70. Kall L, Canterbury JD, Weston J, Noble WS, MacCoss MJ. Semi-supervised learning for peptide identification from shotgun proteomics datasets. Nat Methods. 2007;4:923–5.

    Article  PubMed  Google Scholar 

  71. Puigbò P, Guzmán E, Romeu A, Garcia-Vallvé S. OPTIMIZER: a web server for optimizing the codon usage of DNA sequences. Nucleic Acids Res. 2007;35:W126–31.

    Article  PubMed  PubMed Central  Google Scholar 

  72. Sambrook J, Russell DW. Molecular cloning. 3rd ed. Cold Spring Harbor, New York: CSHL Press; 2001.

    Google Scholar 

  73. Ruiz-Dueñas FJ, Ferreira P, Martínez MJ, Martínez AT. In vitro activation, purification, and characterization of Escherichia coli expressed aryl-alcohol oxidase, a unique H2O2-producing enzyme. Protein Express Purif. 2006;45:191–9.

    Article  Google Scholar 

  74. Pérez-Boada M, Doyle WA, Ruiz-Dueñas FJ, Martínez MJ, Martínez AT, Smith AT. Expression of Pleurotus eryngii versatile peroxidase in Escherichia coli and optimisation of in vitro folding. Enzyme Microb Technol. 2002;30:518–24.

    Article  Google Scholar 

  75. Barr I, Guo F. Pyridine hemochromagen assay for determining the concentration of heme in purified protein solutions. Bio Protoc. 2015;5(18):e1594.

    PubMed  Google Scholar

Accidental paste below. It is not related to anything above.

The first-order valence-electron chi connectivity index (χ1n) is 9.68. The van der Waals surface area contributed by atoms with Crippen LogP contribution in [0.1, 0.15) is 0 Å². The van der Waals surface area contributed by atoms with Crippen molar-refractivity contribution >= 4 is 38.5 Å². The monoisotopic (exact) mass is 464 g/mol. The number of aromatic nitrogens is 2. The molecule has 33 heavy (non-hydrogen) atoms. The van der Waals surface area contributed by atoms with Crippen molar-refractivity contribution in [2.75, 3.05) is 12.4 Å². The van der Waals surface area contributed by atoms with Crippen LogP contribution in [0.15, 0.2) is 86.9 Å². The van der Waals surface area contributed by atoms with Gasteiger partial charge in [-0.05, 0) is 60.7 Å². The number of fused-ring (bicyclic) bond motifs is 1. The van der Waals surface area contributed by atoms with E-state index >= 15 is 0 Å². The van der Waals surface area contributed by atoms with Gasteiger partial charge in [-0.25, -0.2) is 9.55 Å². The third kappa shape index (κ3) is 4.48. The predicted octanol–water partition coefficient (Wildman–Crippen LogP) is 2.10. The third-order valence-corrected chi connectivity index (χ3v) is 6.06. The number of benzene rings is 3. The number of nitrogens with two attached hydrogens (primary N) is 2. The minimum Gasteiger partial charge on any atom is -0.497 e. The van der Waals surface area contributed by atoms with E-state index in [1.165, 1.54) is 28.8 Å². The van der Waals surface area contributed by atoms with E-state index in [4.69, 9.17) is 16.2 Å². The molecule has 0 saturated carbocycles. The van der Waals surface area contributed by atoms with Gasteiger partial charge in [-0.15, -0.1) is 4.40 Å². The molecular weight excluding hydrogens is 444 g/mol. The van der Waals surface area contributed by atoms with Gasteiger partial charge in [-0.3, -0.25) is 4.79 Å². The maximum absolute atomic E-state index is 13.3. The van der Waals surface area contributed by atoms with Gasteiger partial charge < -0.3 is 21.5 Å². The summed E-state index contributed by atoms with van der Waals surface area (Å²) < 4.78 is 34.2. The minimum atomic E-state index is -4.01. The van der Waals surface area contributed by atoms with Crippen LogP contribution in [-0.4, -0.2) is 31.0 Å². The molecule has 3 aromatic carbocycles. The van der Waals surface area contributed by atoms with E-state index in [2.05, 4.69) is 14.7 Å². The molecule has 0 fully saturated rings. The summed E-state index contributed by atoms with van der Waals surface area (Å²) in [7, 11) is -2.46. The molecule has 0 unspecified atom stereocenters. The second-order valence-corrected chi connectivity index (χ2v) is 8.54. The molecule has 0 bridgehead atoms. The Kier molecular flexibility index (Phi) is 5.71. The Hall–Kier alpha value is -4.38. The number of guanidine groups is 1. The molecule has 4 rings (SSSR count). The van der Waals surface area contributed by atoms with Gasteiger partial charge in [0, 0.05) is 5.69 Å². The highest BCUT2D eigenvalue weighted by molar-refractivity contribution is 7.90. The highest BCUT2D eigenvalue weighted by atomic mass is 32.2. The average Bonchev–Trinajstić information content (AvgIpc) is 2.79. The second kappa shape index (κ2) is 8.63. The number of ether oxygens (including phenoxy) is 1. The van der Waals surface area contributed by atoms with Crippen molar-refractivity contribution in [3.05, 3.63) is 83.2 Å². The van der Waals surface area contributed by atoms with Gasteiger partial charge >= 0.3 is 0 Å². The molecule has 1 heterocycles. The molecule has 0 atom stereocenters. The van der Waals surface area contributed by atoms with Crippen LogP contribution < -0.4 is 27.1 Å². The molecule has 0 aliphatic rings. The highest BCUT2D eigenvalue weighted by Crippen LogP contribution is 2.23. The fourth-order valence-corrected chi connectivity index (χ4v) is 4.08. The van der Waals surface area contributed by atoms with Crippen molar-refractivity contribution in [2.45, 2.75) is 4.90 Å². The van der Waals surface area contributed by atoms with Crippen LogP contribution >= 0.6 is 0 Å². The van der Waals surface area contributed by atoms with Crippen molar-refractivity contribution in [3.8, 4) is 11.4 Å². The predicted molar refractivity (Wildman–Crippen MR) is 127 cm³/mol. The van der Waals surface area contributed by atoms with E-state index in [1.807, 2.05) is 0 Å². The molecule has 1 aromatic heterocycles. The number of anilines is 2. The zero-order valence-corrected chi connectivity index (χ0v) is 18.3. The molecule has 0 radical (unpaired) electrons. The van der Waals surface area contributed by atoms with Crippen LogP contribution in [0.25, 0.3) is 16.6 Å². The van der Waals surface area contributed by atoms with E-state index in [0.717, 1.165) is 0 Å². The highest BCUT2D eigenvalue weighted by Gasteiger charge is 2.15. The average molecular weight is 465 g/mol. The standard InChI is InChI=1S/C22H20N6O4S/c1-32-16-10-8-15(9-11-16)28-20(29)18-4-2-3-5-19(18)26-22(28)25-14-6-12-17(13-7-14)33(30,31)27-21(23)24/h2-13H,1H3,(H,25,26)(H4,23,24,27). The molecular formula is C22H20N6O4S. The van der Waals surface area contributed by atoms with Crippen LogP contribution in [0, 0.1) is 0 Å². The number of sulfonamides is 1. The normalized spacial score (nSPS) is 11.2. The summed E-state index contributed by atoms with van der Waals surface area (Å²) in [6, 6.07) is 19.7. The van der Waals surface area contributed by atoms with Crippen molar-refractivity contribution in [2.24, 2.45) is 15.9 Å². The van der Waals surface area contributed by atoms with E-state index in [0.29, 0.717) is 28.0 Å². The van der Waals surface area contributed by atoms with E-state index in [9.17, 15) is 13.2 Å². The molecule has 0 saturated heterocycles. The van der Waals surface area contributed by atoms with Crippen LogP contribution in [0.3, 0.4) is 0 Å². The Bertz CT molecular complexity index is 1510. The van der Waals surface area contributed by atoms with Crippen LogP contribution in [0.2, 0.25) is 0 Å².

76. Kabsch W. XDS. Acta Crystallogr Sect D Biol Crystallogr. 2010;66:125–32.

    Article  CAS  Google Scholar 

  77. Evans PR, Murshudov GN. How good are my data and what is the resolution? Acta Crystallogr Sect D Biol Crystallogr. 2013;69:1204–14.

    Article  CAS  Google Scholar 

  78. Agirre J, Atanasova M, Bagdonas H, Ballard CB, Baslé A, Beilsten-Edmands J, Borges RJ, Brown DG, Burgos-Mármol JJ, Berrisford JM, Bond PS, Caballero I, Catapano L, Chojnowski G, Cook AG, Cowtan KD, Croll TI, Debreczeni JÉ, Devenish NE, Dodson EJ, Drevon TR, Emsley P, Evans G, Evans PR, Fando M, Foadi J, Fuentes-Montero L, Garman EF, Gerstel M, Gildea RJ, et al. The CCP4 suite: integrative software for macromolecular crystallography. Acta Crystallogr D Struct Biol. 2023;79:449–61.

    Article  CAS  PubMed  PubMed Central  Google Scholar 

  79. Miki Y, Calviño FR, Pogni R, Giansanti S, Ruiz-Dueñas FJ, Martínez MJ, Basosi R, Romero A, Martínez AT. Crystallographic, kinetic, and spectroscopic study of the first ligninolytic peroxidase presenting a catalytic tyrosine. J Biol Chem. 2011;286:15525–34.

    Article  CAS  PubMed  PubMed Central  Google Scholar 

  80. Murshudov GN, Skubak P, Lebedev AA, Pannu NS, Steiner RA, Nicholls RA, Winn MD, Long F, Vagin AA. REFMAC5 for the refinement of macromolecular crystal structures. Acta Crystallogr Sect D Struct Biol. 2011;67:355–67.